Robert L. Davis, age 75, of Rehoboth Beach, Delaware, passed away unexpectedly at home on Sunday, November 30. He had returned two days prior from Washington, DC, where he spent the week of Thanksgiving with Joey Horobetz and Wade Coplen.
Mr. Davis was born on February 15, 1939, in Milwaukee, Wisconsin, the son of the late Gertrude and Jack Davis.
After serving in the military, Mr. Davis worked for the Federal Government in Washington, DC, until his retirement in 1994. Soon after retiring, Mr. Davis divided his time between Washington and Rehoboth. Then, he moved permanently to Rehoboth.
In addition to his parents, Mr. Davis was preceded in death by several brothers and sisters. He is survived by two sisters, Mary Ihrig and Kathleen Drapes, both who reside in Wisconsin.
Mr. Davis enjoyed his retirement in Rehoboth, where he made many friends. He enjoyed traveling, especially to New York to see theater, dine, and visit long-time friends. He will be missed by those who knew and loved him.
Arrangements for Mr. Davis were private. His ashes will be scattered on the graves of his mother and father in Wisconsin.
Tom Napier-Collins of Rehoboth Beach and Dagsboro, went home to be with the Lord Friday, December 26, 2014, at Delaware Hospice Center in Milford.
A Rhode Island native, Tom pursued a rewarding career in international travel and hospitality, most recently at The Rehoboth Guest House on Maryland Avenue. Tom was an active and beloved member of All Saints’ Episcopal Church in Rehoboth Beach.
Edward "Ed" Cage of Elverson, PA, 73 years, passed away from liver cancer, at his home on Tuesday, January 27, 2015.
Born on September 23, 1941, he lived in Chester Springs, then Elverson, PA his entire life. He also had a home on Laurel Avenue in Rehoboth Beach, DE for many years for which he used to come down every weekend in the summer. Ed loved to dine out and spend his days tanning at the North Shores.
Ed was the adopted son of the late Frederick and Dorothy Cage. He is survived by his sister Nanci and nieces of Rehoboth Beach, DE.
Ed was predeceased in death by his long time dear friend Calvin "Jay" Avery.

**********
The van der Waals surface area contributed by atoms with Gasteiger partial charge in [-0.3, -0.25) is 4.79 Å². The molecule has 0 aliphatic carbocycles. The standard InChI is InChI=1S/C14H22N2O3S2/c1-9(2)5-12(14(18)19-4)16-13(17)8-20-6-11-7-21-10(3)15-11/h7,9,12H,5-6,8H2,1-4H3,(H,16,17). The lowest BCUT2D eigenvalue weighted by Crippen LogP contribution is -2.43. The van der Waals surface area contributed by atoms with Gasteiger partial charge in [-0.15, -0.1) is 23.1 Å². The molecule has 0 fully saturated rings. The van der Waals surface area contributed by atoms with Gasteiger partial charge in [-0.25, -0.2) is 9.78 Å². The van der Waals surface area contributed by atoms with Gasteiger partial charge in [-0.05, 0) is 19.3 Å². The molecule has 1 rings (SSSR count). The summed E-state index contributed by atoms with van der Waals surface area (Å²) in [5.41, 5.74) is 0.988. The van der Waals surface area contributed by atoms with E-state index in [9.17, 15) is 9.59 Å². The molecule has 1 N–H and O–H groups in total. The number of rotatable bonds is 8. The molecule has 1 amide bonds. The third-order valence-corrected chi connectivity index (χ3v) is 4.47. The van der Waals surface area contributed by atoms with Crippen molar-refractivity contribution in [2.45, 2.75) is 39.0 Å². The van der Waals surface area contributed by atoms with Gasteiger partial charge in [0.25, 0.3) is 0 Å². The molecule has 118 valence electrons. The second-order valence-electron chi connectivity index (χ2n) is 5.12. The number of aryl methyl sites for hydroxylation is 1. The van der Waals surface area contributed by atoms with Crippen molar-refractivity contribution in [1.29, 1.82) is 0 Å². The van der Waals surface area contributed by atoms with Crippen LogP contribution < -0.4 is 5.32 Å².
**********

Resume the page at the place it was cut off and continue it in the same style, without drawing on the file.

Georgette Christine Krenkel
New York City is where the story begins. Georgette was born to George and Christine Krenkel on January 29, 1945. Her parents later moved across the river to New Jersey where she began her educational years. She exceled in track, basketball, bowling, golf, softball—winning medals in all the conventional lesbian sports. The medical field beckoned and in 1967 graduated from Monmouth College, Eastern School of Radiology. She transplanted herself to the Washington DC/Baltimore area directing, teaching and consulting at both Hadley Hospital and the University of Maryland. She chartered new theoretical concepts in emergency radiology techniques focusing on trauma patients. In 1979, she transitioned into a career with NISH (National Industries for the Severely Handicapped) in Vienna, VA and would retire from this non-profit organization 30 years later. She served as a cost analyst, organizational engineer and senior training manager. She was instrumental in revolutionizing the hiring and continued employment of disabled individuals in both national and global organizations.
As her work career began to flourish, she became a “weekend” resident of Rehoboth Beach and shared a home with Katherine Sams for 30 years. She was active in the Camelot Homeowner’s Association Board and various community organizations. After her career at NISH, she moved to Rehoboth Beach and became a full-time resident and an expert fisherwoman.
In 1999 she took her first Olivia cruise and 27 trips later the “Olivia Dancing Queen” had made friends locally and globally. Her life was greatly enriched by fabulous travels, ports of call and many new friendships. And in turn Georgette’s welcoming onboard smile became the face of Olivia to the new and returning “ladies of Olivia.”
And wait—she continued to make differences in the lives of women. Two years after retirement she was diagnosed with lung cancer. The Mautner Project, now The Mautner Project of Whitman-Walker Health—is committed to improving the health of woman who partner with women through primary medical care, support services, education and advocacy. Georgette’s story and the need for support services as a resident of RB conceived CAMP-Mautner. Her illness and need for support services elicited an immediate response from the Rehobotn Beach women’s community. Janet Redman, a Rehoboth financial planner launched an email chain of volunteers and Linda Kemp, Mautner Project Board member rallied to link Georgette’s support needs and Mautner’s organizational outreach to configure CAMP Mautner. Today CAMP Mautner has over 100 volunteers to support the Georgette’s of Rehoboth.
After winning her battle with lung cancer, Georgette succumbed to Leukemia in a town where she was a well-known member of the thriving community for the past three decades. She was a true lady of class, who always rooted for the underdog, who loved and appreciated the simple beauty in life and who was extremely proud of her Native American heritage (Cherokee) not to mention her growing Olivia family.
She will be missed and if you did not get to know her, don’t go looking elsewhere. When they made Georgette they surely broke the mode. We now send love to the afterlife. (Georgette donated her body to science making available possible new lung cancer and leukemia treatments.)
A memorial service will be scheduled for later this Spring and donations may be made to CAMP Mautner, c/o CAMP Rehoboth, 37 Baltimore Ave., Rehoboth Beach, DE 19971 or Delaware Hospice, 100 Patriots Way, Milton DE 19963.
Randall Alvin Godwin, formerly of Rehoboth Beach, passed away on January 13, 2015 in Fort Lauderdale, Florida. Randall was the owner of Nomad Village, one of the first gay establishments in the area.